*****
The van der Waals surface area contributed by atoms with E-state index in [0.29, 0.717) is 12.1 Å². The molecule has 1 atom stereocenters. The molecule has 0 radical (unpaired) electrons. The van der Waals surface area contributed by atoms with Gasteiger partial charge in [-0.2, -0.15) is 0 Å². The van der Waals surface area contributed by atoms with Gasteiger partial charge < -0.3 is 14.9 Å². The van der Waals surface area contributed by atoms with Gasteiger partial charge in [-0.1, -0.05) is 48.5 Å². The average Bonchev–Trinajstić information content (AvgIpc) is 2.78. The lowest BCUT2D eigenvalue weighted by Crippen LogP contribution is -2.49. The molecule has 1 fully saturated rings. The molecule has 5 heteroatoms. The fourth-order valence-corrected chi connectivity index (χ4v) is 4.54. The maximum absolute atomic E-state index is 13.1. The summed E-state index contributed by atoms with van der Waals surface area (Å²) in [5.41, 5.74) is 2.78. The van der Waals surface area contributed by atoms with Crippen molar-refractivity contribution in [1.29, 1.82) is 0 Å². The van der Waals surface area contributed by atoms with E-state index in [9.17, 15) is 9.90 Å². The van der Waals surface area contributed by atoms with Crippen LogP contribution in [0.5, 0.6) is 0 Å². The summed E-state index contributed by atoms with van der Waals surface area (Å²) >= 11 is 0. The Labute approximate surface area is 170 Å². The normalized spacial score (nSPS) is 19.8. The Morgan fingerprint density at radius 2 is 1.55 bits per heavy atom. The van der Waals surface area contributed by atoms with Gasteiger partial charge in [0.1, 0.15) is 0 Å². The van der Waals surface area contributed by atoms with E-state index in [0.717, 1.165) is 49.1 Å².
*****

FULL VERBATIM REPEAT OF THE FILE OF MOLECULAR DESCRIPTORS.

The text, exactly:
The van der Waals surface area contributed by atoms with E-state index in [0.29, 0.717) is 12.1 Å². The molecule has 1 atom stereocenters. The molecule has 0 radical (unpaired) electrons. The van der Waals surface area contributed by atoms with Gasteiger partial charge in [-0.2, -0.15) is 0 Å². The van der Waals surface area contributed by atoms with Gasteiger partial charge < -0.3 is 14.9 Å². The van der Waals surface area contributed by atoms with Gasteiger partial charge in [-0.1, -0.05) is 48.5 Å². The average Bonchev–Trinajstić information content (AvgIpc) is 2.78. The lowest BCUT2D eigenvalue weighted by Crippen LogP contribution is -2.49. The molecule has 1 fully saturated rings. The molecule has 5 heteroatoms. The fourth-order valence-corrected chi connectivity index (χ4v) is 4.54. The maximum absolute atomic E-state index is 13.1. The summed E-state index contributed by atoms with van der Waals surface area (Å²) in [5.41, 5.74) is 2.78. The van der Waals surface area contributed by atoms with Crippen molar-refractivity contribution in [1.29, 1.82) is 0 Å². The van der Waals surface area contributed by atoms with E-state index in [9.17, 15) is 9.90 Å². The van der Waals surface area contributed by atoms with Crippen LogP contribution in [0.5, 0.6) is 0 Å². The summed E-state index contributed by atoms with van der Waals surface area (Å²) >= 11 is 0. The Labute approximate surface area is 170 Å². The normalized spacial score (nSPS) is 19.8. The Morgan fingerprint density at radius 2 is 1.55 bits per heavy atom. The van der Waals surface area contributed by atoms with Gasteiger partial charge in [0.1, 0.15) is 0 Å². The van der Waals surface area contributed by atoms with E-state index in [0.717, 1.165) is 49.1 Å².